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Monday, October 17, 2011

.The rise and fall of Ken Maynard

C.F. Eckhardt Seguin Gazette Posted: Sunday, October 16, 2011


Once one of the top draws in B Westerns, Ken Maynard died, alone and penniless, in the Motion Picture Home in Woodland Hills, California in 1973. Kenneth Olin Maynard was born in Vevay, Indiana in 1895, one of five children. At age 16 he began traveling with carnivals and circuses, becoming a very accomplished trick rider. For a time he rode with Buffalo Bill Cody's Wild West Show. In 1917 he joined the US Army and served until discharged in 1919. He then returned to the circus, trick-riding with Ringling Bros.
While the circus was in Hollywood he met Buck Jones, an established Western star. Jones persuaded him to get into the movies. He began as a "cowboy extra," but his rugged good looks - and his superb horsemanship - got him a contract with Fox Studios in 1923. Like all "cowboy stars" of the day he had a special horse, which was either white or palomino depending on which reference you consult. In his short-lived comic-book series in the late ‘40s, the horse was represented as white.
The name of the horse was Tarzan, and this led to problems. When Fox began billing "Ken Maynard and Tarzan," Edgar Rice Burroughs, creator of Tarzan the Ape Man, took exception to it and sued. The suit, which dragged on for several years, was finally settled out of court.
Maynard moved to Universal for talking pictures. He was a musician who played several instruments well, among them the fiddle and the banjo. He also fancied himself a singer, though his singing voice was rather nasal-sounding. He did record two songs with Columbia Records, "The Lone Star Trail" and "The Cowboy's Lament," which is more widely known as "The Streets of Laredo." He also sang two songs in "Sons of the Saddle" in 1930, making him the first ‘singing cowboy,' though he never sang in a film again.
In 1931 and '32 he moved to Tiffany Productions and to Sono Art-World Wide Pictures, but he returned to Universal in 1933. At Universal he played the fiddle in "The Fiddlin' Buckaroo" and the banjo in "The Trail Drive," both in 1933.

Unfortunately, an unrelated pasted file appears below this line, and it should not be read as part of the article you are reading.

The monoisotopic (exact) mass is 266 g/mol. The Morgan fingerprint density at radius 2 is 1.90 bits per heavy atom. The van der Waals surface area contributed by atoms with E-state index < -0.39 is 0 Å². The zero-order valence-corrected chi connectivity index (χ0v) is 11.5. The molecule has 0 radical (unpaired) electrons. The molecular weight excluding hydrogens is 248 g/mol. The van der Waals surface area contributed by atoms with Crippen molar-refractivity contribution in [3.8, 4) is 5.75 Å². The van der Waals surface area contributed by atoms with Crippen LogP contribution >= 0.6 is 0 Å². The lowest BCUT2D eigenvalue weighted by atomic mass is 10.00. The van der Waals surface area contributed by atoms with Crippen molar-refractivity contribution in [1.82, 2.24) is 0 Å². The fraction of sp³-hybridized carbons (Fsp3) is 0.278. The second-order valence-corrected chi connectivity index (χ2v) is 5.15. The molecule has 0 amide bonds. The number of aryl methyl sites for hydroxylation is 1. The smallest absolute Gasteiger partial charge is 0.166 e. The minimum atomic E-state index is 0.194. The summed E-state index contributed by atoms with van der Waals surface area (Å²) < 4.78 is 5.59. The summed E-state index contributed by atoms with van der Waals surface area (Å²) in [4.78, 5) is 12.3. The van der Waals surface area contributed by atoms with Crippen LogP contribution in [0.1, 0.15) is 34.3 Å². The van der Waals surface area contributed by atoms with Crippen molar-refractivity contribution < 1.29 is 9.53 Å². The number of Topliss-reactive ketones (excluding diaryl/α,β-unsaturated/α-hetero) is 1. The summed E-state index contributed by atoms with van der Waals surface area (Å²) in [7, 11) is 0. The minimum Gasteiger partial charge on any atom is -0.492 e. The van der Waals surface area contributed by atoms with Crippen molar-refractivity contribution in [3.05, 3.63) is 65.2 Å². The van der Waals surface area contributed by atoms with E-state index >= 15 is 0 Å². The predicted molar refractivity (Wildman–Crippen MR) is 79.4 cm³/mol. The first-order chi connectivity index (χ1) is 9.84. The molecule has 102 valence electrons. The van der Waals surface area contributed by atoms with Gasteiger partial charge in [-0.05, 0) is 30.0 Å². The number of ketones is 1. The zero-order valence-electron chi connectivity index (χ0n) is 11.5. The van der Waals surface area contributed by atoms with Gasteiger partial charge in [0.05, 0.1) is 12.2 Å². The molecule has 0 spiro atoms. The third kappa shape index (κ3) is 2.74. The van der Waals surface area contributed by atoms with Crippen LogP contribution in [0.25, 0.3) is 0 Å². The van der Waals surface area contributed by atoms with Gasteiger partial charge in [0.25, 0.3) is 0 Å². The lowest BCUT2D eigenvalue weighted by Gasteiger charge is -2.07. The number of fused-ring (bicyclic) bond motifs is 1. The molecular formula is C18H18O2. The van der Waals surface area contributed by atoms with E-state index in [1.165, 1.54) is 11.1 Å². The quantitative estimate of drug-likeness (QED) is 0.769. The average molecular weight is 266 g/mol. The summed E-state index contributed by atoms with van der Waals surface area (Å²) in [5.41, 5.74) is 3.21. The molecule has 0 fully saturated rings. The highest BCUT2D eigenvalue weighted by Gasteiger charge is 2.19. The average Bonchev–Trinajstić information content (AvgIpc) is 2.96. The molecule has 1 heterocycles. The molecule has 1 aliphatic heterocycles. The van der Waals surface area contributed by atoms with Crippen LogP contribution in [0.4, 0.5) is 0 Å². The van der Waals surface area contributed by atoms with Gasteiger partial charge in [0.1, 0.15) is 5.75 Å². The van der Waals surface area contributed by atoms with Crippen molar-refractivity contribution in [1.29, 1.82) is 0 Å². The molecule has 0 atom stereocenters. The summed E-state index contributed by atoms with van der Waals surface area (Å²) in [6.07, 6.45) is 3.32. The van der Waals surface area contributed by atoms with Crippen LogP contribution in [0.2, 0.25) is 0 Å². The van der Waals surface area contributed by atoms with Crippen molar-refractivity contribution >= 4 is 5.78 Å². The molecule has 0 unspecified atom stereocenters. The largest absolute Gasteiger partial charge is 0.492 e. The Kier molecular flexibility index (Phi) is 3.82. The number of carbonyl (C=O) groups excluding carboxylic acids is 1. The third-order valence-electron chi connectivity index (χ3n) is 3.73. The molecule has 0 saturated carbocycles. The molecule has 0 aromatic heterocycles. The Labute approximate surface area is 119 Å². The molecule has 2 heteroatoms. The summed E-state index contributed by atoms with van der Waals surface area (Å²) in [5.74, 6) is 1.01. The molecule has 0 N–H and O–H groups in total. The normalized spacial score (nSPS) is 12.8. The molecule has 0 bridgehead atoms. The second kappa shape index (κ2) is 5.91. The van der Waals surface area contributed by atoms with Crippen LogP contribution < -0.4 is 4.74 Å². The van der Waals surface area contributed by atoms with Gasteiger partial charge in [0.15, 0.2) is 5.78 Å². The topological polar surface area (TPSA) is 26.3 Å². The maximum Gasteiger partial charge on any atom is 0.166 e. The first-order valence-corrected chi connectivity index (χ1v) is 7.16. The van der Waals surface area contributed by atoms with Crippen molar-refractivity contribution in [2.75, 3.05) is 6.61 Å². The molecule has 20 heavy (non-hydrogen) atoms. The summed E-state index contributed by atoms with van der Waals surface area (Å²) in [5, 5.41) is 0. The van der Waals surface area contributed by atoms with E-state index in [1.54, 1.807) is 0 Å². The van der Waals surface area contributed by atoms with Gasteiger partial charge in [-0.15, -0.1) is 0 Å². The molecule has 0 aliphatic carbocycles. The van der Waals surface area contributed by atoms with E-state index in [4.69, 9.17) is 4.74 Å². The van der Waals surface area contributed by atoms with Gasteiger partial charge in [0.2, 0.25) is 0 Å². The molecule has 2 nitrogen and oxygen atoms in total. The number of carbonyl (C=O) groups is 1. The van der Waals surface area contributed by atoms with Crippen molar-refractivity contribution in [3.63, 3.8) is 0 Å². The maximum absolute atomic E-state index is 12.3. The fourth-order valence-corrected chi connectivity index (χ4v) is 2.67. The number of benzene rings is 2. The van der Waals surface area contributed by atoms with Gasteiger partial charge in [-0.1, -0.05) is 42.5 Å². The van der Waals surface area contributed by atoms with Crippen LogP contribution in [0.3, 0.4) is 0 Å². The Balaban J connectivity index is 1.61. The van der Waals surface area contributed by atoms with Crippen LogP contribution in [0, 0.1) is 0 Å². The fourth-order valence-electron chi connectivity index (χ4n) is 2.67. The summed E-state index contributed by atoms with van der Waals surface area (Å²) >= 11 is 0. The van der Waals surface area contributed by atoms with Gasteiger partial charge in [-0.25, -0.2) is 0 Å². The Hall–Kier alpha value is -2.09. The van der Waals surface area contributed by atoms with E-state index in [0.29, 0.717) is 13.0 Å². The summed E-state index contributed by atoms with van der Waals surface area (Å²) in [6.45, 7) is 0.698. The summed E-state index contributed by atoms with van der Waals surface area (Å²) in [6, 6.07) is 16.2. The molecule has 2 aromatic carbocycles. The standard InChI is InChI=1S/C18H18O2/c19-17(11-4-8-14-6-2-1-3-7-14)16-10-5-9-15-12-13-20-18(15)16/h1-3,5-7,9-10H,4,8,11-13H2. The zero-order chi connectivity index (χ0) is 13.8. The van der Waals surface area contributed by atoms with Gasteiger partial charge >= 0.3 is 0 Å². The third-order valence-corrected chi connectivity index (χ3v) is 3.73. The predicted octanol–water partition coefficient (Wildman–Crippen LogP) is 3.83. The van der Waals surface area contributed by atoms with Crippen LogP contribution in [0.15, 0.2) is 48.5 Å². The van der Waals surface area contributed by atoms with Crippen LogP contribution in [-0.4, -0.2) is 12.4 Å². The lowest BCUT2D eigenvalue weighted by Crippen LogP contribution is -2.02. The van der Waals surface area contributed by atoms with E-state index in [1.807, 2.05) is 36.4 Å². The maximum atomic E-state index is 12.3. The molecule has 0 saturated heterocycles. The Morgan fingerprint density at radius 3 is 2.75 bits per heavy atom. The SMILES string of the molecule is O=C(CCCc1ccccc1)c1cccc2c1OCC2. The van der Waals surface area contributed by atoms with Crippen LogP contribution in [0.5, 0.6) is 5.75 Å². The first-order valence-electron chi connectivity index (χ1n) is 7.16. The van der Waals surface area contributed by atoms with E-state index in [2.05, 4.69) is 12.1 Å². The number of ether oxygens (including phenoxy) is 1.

Ken Maynard was a very egotistical individual - hard to work with and hard to get along with - which may have led to his final studio jump, in 1934, to Mascot Pictures, a much smaller outfit than Universal. However, that year he and Mascot hired two radio musicians from WLS-Chicago's "National Barn Dance" to be part of a bluegrass band featured in "In Old Santa Fe." They were Gene Autry and Smiley Burnette. Autry sang a couple of songs in the picture, but neither he nor Burnette got billing. Nevertheless, that began their careers in movies. The very next year Burnette had a supporting role in a Rin-Tin-Tin serial and Autry starred in a 13-chapter serial called ‘The Phantom Empire," Burnette had a supporting role as his sidekick, "Oscar."
That marked the first of the many, many films Burnette and Autry would make together. There was a slight problem with Autry's serial. He was to play a cowboy. Cowboys have to ride horses. That's essential to the image. Though Gene Autry was a Texan by birth and was discovered by Will Rogers while working as a railroad telegrapher in Oklahoma, he'd never been on a horse in his life! He had to be taught to ride - and Ken Maynard taught him.
Although Maynard made more than 90 films, his egotism - and later, his alcoholism - brought his career in movies to an end in 1944. He became almost impossible to work with and, as often as not, showed up half-drunk on the set. He began making personal appearances at rodeos and state fairs and for a time owned a small circus featuring trick riders, but lost it to creditors. He spent his final years living in a run-down trailer park in California, his fortune gone. However, he was quietly supported by an unknown benefactor until his death. While the unknown benefactor's identity has never been publicly acknowledged, it is generally believed the benefactor was Gene Autry, to whom Maynard gave his big break back in 1934.

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